Throughout 2014, the Delaware Historical Society will celebrate its 150th anniversary! As part of our sesquicentennial efforts, we bring you a new blog series, 150 Years in 150 Days. We’ll share stories about the people, places, events, and objects that make our state and our organization unique.
Today we begin in 1864, the year the Delaware Historical Society was founded. Delaware was the last state on the eastern seaboard to create a state historical organization. Part of the reason behind this was the state’s rural society; it did not have a large urban center comparable to Boston, Philadelphia, or Baltimore. In 1860, Wilmington’s population was only 20,000 residents.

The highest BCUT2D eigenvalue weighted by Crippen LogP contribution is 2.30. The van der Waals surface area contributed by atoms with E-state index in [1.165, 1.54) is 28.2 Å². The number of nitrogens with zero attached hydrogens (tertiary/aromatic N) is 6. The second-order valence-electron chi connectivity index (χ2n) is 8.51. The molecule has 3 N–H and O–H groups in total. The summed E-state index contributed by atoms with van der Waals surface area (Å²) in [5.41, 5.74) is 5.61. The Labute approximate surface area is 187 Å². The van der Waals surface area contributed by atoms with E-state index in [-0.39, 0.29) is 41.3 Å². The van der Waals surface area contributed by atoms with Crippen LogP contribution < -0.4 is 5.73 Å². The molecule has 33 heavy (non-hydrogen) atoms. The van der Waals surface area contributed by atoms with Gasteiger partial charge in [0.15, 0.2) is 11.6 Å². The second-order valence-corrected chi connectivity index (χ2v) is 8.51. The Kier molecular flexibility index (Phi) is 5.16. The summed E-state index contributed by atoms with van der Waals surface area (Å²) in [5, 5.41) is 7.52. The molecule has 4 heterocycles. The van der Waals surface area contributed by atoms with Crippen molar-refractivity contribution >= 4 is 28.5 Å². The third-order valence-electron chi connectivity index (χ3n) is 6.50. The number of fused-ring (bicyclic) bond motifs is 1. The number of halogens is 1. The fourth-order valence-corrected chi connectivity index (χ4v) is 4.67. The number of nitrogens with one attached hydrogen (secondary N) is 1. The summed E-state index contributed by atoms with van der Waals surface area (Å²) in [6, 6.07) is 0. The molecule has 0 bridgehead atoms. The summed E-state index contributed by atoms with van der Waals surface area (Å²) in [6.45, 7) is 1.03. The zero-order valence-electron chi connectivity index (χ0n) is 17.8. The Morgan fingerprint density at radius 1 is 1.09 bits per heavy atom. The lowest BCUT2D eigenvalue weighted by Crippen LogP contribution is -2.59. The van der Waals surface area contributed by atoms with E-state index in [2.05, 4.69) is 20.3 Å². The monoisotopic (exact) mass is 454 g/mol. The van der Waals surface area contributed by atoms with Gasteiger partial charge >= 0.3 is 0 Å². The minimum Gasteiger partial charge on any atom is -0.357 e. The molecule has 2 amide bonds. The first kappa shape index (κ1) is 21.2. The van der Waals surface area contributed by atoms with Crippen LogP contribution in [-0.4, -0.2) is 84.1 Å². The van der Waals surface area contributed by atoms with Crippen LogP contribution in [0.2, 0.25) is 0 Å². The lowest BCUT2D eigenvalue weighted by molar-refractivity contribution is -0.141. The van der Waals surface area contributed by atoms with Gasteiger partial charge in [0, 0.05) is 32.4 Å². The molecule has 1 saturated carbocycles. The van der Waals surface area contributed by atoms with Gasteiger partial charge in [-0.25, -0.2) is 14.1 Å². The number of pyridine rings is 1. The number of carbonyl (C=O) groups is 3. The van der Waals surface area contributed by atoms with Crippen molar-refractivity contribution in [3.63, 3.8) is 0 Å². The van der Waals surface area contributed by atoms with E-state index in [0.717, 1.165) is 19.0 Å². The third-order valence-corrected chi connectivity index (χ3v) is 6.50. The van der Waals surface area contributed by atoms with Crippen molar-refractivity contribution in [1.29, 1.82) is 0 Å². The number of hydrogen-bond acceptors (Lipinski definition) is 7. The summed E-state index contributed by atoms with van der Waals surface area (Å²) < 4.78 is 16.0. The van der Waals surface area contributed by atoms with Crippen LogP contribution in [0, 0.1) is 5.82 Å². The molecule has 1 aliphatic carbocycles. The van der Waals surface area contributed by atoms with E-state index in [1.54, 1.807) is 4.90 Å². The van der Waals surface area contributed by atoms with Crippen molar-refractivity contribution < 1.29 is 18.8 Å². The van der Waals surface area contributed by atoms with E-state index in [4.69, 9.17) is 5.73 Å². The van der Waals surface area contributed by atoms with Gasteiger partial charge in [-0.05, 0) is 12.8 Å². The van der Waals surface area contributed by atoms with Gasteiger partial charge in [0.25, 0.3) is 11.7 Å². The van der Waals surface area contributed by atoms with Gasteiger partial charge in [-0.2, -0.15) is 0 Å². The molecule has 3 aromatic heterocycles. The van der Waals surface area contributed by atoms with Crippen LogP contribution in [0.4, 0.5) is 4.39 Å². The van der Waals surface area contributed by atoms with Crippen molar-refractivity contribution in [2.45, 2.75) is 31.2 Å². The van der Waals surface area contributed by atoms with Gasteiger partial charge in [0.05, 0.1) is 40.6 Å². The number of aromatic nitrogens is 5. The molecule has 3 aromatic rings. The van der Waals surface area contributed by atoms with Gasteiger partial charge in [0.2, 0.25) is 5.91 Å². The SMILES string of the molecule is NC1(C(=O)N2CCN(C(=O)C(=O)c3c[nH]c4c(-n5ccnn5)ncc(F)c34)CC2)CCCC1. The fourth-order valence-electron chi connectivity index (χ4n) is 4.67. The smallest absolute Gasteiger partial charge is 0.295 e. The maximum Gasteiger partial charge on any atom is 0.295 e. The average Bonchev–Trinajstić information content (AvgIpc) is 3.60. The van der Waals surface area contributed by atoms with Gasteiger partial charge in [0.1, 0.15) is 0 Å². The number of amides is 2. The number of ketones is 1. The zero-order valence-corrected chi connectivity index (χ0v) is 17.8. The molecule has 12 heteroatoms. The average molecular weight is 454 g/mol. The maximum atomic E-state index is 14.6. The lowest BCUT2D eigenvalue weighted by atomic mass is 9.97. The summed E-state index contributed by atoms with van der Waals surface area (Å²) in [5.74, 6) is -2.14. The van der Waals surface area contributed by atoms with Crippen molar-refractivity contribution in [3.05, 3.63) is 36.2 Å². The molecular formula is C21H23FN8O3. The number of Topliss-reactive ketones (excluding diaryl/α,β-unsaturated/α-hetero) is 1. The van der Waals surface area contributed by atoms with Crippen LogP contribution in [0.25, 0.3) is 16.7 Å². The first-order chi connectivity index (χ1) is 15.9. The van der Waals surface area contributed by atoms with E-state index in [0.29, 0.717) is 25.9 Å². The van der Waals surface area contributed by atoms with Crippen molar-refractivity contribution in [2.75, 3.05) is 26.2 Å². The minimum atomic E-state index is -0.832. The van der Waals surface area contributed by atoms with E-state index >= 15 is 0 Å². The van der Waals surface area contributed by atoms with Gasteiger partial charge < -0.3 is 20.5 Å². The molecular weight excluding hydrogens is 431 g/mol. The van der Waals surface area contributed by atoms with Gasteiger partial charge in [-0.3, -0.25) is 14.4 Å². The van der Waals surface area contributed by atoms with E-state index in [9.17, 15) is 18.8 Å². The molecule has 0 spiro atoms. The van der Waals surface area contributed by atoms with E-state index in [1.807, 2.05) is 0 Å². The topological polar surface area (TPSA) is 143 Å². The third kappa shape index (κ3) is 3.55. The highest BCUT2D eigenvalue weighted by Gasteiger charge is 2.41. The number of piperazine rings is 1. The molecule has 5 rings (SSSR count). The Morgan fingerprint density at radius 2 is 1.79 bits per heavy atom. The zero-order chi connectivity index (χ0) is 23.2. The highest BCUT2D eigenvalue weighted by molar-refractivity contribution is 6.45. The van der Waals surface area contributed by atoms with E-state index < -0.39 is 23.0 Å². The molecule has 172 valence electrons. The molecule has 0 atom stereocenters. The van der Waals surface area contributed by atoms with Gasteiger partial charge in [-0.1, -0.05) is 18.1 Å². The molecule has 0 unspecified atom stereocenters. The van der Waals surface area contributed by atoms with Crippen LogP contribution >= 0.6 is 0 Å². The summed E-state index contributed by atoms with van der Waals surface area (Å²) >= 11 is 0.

Earlier attempts at establishing a state historical organization went unrealized. On February 1, 1828, an item appeared in the Delaware Patriot and American Watchman stating that, “It has been suggested to us by a high minded friend that such a society ought to be founded in this State for the purposed of rescuing from oblivion our early history.” The events of the Civil War may have been the biggest and latest push to organize a state historical society.
The first meetings of the Historical Society of Delaware were held at the Wilmington Institute, the city’s most influential institution of the time. Early sought-after collections included copies of original documents related to New Sweden as well as papers of Delaware Revolutionary soldiers.
Willard Hall served as the first president. Other prominent members included the Rev. Leighton Coleman, the Rev. Charles Breck, Dr. Lewis P. Bush, and W.S. Hilles. On October 26, 1864, the Historical Society of Delaware was incorporated by the state.